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Tue March 27, 2012
Mine Agency To Congress: Don't Blame Us For Deadly Disaster
As we reported last week, an independent panel reviewing the Mine Safety and Health Administration's (MSHA) role in the 2010 Upper Big Branch mine disaster found that the agency "possibly could have prevented" the explosion that took 29 lives.
MSHA's regulatory lapses before the blast were under the spotlight again Tuesday during a hearing of the House Education and Workforce Committee.
"Some enforcement failures have plagued the agency for years and deadly mistakes are always followed with a pledge to do better," said Committee Chairman John Kline (R-MN). "Yet Upper Big Branch still happened. Tragedy strikes, promises are made, new laws are passed, and a broken enforcement regime goes on."
But Joe Main, the under secretary of labor for mine safety and health, again blamed the tragedy on Massey Energy, the owner of the mine at the time.
"The challenges MSHA faced in enforcement at [Upper Big Branch] were created by an operator that intentionally evaded the law and interfered with our efforts to enforce it," Main told the committee.
"Massey, not MSHA enforcement, caused the explosion," Main added.
Federal prosecutors have charged former mine superintendant Gary May with conspiracy to violate mine safety laws at Upper Big Branch. May has already testified against another Massey official and is scheduled for a plea hearing Thursday. He's expected to plead guilty as part of a plea agreement that requires his cooperation in an ongoing criminal investigation.
Committee Democrats and the president of the United Mineworkers of America (UMWA) defended MSHA and Main, an Obama Administration appointee and former safety chief at UMWA.
"MSHA needed to do a better job with the tools it had," said Lynn Woolsey (D-CA). "Massey exploited MSHA's weaknesses."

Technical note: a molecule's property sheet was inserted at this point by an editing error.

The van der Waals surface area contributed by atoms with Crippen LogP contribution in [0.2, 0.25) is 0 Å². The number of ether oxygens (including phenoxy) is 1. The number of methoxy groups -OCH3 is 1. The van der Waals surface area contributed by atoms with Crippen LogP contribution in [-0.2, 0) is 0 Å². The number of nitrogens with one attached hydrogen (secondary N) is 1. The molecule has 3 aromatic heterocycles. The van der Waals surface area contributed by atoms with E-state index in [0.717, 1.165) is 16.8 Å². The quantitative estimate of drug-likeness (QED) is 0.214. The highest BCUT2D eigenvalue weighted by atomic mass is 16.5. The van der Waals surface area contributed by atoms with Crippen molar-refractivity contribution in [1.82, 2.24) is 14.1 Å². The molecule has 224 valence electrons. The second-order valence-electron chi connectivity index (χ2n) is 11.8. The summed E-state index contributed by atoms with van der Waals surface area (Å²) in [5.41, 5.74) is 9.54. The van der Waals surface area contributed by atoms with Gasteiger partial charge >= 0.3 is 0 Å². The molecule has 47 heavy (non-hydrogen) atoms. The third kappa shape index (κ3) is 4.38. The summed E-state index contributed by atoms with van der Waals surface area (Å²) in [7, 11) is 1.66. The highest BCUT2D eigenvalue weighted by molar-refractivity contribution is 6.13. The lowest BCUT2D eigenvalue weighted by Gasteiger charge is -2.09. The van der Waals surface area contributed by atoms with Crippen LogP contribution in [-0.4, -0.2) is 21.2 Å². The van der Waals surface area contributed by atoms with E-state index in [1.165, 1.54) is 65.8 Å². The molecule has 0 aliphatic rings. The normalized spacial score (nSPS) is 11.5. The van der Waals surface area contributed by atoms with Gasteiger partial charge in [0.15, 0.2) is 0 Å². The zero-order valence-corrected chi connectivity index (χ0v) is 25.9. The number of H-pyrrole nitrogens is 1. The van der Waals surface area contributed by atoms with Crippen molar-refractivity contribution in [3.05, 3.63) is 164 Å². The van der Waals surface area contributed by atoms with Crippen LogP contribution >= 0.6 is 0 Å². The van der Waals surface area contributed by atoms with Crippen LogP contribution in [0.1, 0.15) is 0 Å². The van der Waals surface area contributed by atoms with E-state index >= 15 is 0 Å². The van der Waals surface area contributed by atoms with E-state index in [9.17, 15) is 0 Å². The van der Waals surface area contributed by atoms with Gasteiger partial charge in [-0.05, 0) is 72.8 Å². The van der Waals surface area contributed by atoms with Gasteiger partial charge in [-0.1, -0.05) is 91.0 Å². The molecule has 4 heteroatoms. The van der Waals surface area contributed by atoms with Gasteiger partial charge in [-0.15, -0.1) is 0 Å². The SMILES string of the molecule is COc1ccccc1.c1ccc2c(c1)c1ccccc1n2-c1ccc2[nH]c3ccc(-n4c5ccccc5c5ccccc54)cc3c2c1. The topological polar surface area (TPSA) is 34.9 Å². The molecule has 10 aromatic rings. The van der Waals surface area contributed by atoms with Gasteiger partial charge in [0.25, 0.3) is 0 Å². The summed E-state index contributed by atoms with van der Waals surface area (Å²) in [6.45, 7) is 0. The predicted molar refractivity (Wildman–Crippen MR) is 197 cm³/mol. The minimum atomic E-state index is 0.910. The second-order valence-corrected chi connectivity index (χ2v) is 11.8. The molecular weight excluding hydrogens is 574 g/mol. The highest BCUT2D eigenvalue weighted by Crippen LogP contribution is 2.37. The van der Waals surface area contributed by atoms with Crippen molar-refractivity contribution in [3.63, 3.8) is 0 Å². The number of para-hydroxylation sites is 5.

UMWA president Cecil Roberts criticized mine safety laws that make criminal prosecution of mining company officials and executives difficult.
"You have to write it into law that if people put miners in unsafe conditions it's jail time," Roberts told the Committee.
In a statement issued after the hearing, Committee chairman Kline conceded "Massey is ultimately at fault," but also said he is "disappointed that Administrator Main continues to downplay his agency's critical failures...It is long past time to stop making excuses..."
Next week marks the second anniversary of the Upper Big Branch tragedy and some Committee members noted Congress' failure to toughen existing mine safety law since the explosion.
Congressman Robert Andrews (D-NJ) also listed what he characterized as past congressional failures to give regulators and prosecutors tougher "tools" when responding to violations of safety laws.
"For 29 of our fellow citizens we've all engaged in an inexcusable failure," Andrews said. "We failed to give prosecutors the tools to convict people of serious offenses and have sufficient punishment when they do. I think we have a responsibility for not giving MSHA all of the tools and resources and personnel it has needed over time."
In fact, Andrews noted, Congress slashed MSHA's budget in the decade before the disaster and experienced inspectors and supervisors left the agency. The result, said Main, was a diminished enforcement force with little experience.
Ranking Committee Democrat George Miller of California called on his colleagues to enact languishing legislation that provides for tougher criminal penalties and stronger protection for miners who complain about safety.
"As long as Congress is going to insulate the mine owners responsible for illegal behavior, I don't care how many people we give MSHA to staff up," Miller said. "They are going to be playing on the short end of the field. That's just unacceptable."
As the hearing closed, Republican Tim Walberg of Michigan suggested that the committee would work out a bipartisan and "suitable agreement in the not too distant future" but he didn't provide any details.